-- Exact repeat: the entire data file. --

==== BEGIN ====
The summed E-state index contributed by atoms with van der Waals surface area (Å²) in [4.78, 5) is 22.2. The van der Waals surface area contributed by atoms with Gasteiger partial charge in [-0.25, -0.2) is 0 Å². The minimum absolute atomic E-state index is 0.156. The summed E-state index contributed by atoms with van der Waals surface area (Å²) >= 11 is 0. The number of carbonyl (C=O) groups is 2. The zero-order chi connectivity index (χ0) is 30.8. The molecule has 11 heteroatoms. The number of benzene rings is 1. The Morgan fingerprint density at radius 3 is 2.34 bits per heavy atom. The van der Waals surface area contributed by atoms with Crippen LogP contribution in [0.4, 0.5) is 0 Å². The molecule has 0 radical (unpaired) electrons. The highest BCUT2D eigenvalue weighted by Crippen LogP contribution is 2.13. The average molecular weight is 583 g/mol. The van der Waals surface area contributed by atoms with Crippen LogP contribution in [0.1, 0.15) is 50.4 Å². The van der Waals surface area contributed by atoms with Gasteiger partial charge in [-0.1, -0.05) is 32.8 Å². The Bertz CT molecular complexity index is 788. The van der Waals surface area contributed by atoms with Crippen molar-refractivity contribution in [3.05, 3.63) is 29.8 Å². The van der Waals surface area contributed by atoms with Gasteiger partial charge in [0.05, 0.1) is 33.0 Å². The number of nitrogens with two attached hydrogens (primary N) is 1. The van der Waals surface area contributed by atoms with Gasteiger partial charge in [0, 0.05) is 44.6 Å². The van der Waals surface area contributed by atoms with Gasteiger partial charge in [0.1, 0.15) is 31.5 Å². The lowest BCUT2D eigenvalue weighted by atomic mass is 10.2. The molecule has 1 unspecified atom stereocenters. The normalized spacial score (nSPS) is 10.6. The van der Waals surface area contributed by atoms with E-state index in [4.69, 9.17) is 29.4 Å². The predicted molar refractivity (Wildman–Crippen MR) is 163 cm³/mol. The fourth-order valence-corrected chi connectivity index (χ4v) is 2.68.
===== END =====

The summed E-state index contributed by atoms with van der Waals surface area (Å²) in [4.78, 5) is 22.2. The van der Waals surface area contributed by atoms with Gasteiger partial charge in [-0.25, -0.2) is 0 Å². The minimum absolute atomic E-state index is 0.156. The summed E-state index contributed by atoms with van der Waals surface area (Å²) >= 11 is 0. The number of carbonyl (C=O) groups is 2. The zero-order chi connectivity index (χ0) is 30.8. The molecule has 11 heteroatoms. The number of benzene rings is 1. The Morgan fingerprint density at radius 3 is 2.34 bits per heavy atom. The van der Waals surface area contributed by atoms with Crippen LogP contribution in [0.4, 0.5) is 0 Å². The molecule has 0 radical (unpaired) electrons. The highest BCUT2D eigenvalue weighted by Crippen LogP contribution is 2.13. The average molecular weight is 583 g/mol. The van der Waals surface area contributed by atoms with Crippen LogP contribution in [0.1, 0.15) is 50.4 Å². The van der Waals surface area contributed by atoms with Gasteiger partial charge in [-0.1, -0.05) is 32.8 Å². The Bertz CT molecular complexity index is 788. The van der Waals surface area contributed by atoms with Crippen molar-refractivity contribution in [3.05, 3.63) is 29.8 Å². The van der Waals surface area contributed by atoms with Gasteiger partial charge in [0.05, 0.1) is 33.0 Å². The number of nitrogens with two attached hydrogens (primary N) is 1. The van der Waals surface area contributed by atoms with Gasteiger partial charge in [0, 0.05) is 44.6 Å². The van der Waals surface area contributed by atoms with Gasteiger partial charge in [0.1, 0.15) is 31.5 Å². The lowest BCUT2D eigenvalue weighted by atomic mass is 10.2. The molecule has 1 unspecified atom stereocenters. The normalized spacial score (nSPS) is 10.6. The van der Waals surface area contributed by atoms with E-state index in [4.69, 9.17) is 29.4 Å². The predicted molar refractivity (Wildman–Crippen MR) is 163 cm³/mol. The fourth-order valence-corrected chi connectivity index (χ4v) is 2.68.